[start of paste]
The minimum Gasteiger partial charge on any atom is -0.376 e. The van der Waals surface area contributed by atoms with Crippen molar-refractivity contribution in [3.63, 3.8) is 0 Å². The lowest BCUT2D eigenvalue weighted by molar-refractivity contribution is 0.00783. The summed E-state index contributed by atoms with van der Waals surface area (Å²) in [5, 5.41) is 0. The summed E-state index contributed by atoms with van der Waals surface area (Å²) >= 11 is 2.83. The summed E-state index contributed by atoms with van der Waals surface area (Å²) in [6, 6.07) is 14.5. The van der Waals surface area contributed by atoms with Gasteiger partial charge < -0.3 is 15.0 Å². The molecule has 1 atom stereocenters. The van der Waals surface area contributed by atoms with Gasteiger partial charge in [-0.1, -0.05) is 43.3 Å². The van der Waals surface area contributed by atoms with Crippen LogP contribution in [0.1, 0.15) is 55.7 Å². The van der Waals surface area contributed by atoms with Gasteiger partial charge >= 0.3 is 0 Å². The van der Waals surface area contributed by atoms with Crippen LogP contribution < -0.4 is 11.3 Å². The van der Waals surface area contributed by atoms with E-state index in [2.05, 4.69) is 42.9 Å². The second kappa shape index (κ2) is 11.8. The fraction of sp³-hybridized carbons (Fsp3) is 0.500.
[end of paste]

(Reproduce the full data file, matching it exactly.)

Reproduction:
The minimum Gasteiger partial charge on any atom is -0.376 e. The van der Waals surface area contributed by atoms with Crippen molar-refractivity contribution in [3.63, 3.8) is 0 Å². The lowest BCUT2D eigenvalue weighted by molar-refractivity contribution is 0.00783. The summed E-state index contributed by atoms with van der Waals surface area (Å²) in [5, 5.41) is 0. The summed E-state index contributed by atoms with van der Waals surface area (Å²) >= 11 is 2.83. The summed E-state index contributed by atoms with van der Waals surface area (Å²) in [6, 6.07) is 14.5. The van der Waals surface area contributed by atoms with Gasteiger partial charge < -0.3 is 15.0 Å². The molecule has 1 atom stereocenters. The van der Waals surface area contributed by atoms with Gasteiger partial charge in [-0.1, -0.05) is 43.3 Å². The van der Waals surface area contributed by atoms with Crippen LogP contribution in [0.1, 0.15) is 55.7 Å². The van der Waals surface area contributed by atoms with Gasteiger partial charge >= 0.3 is 0 Å². The van der Waals surface area contributed by atoms with Crippen LogP contribution < -0.4 is 11.3 Å². The van der Waals surface area contributed by atoms with E-state index in [2.05, 4.69) is 42.9 Å². The second kappa shape index (κ2) is 11.8. The fraction of sp³-hybridized carbons (Fsp3) is 0.500.